No matter how incredible a product or service is, we are on planet Earth, and no one can escape the risk of getting sued in a court of law. This is especially true for companies operating on US soil and international companies providing products or services to US citizens. Why? Well, the US legislative system, as you may already know, is pretty popular for lawsuits. It does not mean the company you work for cannot get sued in any other country. It may not be as easy as in the States, but it can happen.
Hearing anyone yell at the top of their lungs: “I am going to sue you!” is already quite unpleasant. It can get particularly stressful for you as a customer service representative to hear this from a customer. Of course, you do not want to be held responsible for the customer suing the company.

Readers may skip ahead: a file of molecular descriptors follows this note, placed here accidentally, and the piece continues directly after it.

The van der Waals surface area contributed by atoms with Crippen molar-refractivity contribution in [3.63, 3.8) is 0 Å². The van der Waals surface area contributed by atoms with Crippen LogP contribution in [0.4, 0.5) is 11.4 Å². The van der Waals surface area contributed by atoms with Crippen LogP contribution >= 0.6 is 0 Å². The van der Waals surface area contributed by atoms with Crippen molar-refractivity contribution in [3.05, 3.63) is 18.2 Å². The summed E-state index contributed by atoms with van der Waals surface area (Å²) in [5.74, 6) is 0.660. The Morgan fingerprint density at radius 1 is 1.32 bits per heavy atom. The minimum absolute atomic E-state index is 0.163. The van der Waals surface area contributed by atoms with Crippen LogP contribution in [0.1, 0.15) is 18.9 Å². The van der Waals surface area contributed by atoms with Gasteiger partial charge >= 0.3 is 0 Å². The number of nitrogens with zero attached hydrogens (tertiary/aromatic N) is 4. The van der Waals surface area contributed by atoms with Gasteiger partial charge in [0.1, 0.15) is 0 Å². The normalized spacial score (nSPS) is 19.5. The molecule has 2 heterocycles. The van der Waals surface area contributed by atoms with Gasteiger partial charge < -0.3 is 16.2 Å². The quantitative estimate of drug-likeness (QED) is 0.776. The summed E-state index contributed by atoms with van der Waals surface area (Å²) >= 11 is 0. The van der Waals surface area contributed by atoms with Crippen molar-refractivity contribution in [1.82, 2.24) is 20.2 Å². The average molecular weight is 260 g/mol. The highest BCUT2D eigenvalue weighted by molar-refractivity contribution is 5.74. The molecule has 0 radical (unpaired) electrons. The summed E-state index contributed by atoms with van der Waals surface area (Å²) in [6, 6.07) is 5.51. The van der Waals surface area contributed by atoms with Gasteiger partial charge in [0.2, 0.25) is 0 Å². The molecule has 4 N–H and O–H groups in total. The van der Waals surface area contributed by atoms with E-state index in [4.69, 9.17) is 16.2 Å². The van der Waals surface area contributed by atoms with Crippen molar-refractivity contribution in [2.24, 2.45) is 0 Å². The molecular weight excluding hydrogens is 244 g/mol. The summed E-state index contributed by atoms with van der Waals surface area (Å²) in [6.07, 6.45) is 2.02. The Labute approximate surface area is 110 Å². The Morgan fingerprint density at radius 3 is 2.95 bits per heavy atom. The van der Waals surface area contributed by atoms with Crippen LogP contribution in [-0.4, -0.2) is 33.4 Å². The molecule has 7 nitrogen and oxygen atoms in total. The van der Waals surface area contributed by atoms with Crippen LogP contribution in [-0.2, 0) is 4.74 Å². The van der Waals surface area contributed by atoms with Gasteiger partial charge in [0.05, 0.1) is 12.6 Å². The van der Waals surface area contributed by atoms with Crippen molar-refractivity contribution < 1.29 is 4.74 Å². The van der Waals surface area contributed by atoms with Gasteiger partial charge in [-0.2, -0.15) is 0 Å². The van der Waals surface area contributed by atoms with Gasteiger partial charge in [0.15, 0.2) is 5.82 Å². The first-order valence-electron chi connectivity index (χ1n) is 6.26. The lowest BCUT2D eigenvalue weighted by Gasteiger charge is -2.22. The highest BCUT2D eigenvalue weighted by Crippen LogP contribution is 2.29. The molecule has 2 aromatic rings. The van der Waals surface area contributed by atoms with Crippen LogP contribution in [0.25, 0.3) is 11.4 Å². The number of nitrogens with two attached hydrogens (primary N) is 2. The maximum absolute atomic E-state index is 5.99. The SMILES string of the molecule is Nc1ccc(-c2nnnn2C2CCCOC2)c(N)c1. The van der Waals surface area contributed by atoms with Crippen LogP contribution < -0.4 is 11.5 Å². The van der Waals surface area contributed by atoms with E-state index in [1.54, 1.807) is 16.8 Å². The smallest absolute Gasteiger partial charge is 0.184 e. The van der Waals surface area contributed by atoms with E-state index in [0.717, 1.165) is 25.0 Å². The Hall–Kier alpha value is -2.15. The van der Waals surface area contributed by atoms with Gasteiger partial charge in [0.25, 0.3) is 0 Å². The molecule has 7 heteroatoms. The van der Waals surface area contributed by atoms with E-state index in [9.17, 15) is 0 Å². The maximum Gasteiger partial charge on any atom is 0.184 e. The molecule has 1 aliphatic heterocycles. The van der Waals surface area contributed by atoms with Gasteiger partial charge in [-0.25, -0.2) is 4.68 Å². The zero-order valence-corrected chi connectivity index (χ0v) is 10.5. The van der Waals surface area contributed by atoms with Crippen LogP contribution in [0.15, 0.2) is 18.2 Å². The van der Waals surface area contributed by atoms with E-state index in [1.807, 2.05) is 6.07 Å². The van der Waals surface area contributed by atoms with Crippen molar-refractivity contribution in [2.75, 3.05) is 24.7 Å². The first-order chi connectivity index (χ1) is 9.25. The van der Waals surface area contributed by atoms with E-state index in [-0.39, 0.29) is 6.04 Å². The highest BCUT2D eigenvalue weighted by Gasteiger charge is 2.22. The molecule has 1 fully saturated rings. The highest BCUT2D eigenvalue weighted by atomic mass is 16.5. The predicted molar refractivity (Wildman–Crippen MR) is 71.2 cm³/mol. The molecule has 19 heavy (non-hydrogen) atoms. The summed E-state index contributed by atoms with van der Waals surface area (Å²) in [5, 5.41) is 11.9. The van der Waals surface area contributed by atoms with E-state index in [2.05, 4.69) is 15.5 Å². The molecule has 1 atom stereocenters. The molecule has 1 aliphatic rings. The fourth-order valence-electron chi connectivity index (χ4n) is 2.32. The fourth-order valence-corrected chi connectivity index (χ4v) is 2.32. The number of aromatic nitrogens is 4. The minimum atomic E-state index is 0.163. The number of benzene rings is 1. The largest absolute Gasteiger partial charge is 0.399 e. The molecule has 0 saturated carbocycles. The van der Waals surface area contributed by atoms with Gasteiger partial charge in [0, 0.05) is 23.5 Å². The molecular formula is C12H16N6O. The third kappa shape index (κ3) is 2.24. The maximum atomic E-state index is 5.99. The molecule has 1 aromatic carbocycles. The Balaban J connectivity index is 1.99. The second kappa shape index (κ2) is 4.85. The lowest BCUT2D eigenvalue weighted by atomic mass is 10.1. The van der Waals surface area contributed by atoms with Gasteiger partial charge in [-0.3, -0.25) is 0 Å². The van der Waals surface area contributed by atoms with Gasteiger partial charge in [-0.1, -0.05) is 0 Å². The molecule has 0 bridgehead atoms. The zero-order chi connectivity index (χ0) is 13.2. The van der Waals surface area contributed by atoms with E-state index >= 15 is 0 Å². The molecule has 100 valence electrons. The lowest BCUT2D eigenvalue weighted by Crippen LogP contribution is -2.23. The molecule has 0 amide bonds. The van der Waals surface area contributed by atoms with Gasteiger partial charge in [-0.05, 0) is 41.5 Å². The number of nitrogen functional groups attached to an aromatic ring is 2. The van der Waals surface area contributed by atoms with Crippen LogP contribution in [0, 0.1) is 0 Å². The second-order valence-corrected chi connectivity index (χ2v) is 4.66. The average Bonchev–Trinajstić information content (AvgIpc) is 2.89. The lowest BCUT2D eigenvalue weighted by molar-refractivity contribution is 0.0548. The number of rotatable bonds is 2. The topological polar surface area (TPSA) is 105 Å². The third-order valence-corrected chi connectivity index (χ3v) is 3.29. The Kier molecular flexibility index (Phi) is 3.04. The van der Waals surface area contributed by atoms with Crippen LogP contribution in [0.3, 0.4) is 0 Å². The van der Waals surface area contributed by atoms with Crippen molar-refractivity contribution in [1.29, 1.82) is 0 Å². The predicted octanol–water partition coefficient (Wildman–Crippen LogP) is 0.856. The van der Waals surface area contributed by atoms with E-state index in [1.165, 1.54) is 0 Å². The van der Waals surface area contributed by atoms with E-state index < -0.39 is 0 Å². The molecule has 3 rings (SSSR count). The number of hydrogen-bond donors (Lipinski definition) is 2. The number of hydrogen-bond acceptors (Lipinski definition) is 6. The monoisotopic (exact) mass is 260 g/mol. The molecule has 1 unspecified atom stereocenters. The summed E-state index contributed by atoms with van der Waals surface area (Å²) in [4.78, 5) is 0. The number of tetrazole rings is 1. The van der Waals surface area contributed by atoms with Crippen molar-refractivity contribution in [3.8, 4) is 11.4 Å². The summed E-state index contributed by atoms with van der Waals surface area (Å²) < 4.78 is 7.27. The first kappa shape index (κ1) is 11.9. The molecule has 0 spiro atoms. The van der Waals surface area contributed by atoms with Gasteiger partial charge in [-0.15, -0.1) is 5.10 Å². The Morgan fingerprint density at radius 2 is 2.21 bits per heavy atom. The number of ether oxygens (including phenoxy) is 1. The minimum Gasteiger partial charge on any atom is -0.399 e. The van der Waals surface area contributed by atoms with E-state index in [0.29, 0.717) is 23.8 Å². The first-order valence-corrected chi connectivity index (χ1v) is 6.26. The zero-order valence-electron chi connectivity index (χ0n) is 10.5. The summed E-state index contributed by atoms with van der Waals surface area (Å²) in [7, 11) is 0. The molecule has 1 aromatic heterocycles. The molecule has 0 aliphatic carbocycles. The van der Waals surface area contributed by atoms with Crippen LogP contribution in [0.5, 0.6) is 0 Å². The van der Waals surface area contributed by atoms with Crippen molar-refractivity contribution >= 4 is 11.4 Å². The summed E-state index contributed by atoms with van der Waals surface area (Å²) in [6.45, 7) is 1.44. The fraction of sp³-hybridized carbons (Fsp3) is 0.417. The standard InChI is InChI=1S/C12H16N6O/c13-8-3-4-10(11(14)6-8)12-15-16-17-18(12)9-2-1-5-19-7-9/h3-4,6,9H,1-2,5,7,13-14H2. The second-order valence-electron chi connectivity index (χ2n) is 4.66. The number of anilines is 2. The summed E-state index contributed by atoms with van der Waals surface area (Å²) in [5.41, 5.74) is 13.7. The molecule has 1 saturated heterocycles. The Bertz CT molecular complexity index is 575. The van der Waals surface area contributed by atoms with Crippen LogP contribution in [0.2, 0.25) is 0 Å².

All kinds of questions can pop up in your head when legal action is a threat. What should I say now? What if I lose my job if I don’t address the threat correctly? Should I beg the customer not to do it? What if whatever I say will make the customer carry out his threat?
Not to worry! After all, the customer chose to reach out to you, so there is still hope you can resolve the complaint. Here are some useful points to remember during communication with a customer who is threatening legal action:
1. Do not panic!
Remember, most legal action threats do not reach the stage of actual lawsuits. By simply having the option of resolving a complaint via a court of law, many customers nowadays throw around the legal action threat at any given opportunity. Sure, don’t rely on the fact that every customer must be bluffing, but understand that you can’t control what the customer is going to do. If a customer reaches the stage of threatening something so severe, he must be unhappy and most probably doesn’t trust you or your company. Acknowledge this dissatisfaction, and help the customer, but don’t concede to the threat. You can’t please everybody. That’s the reality.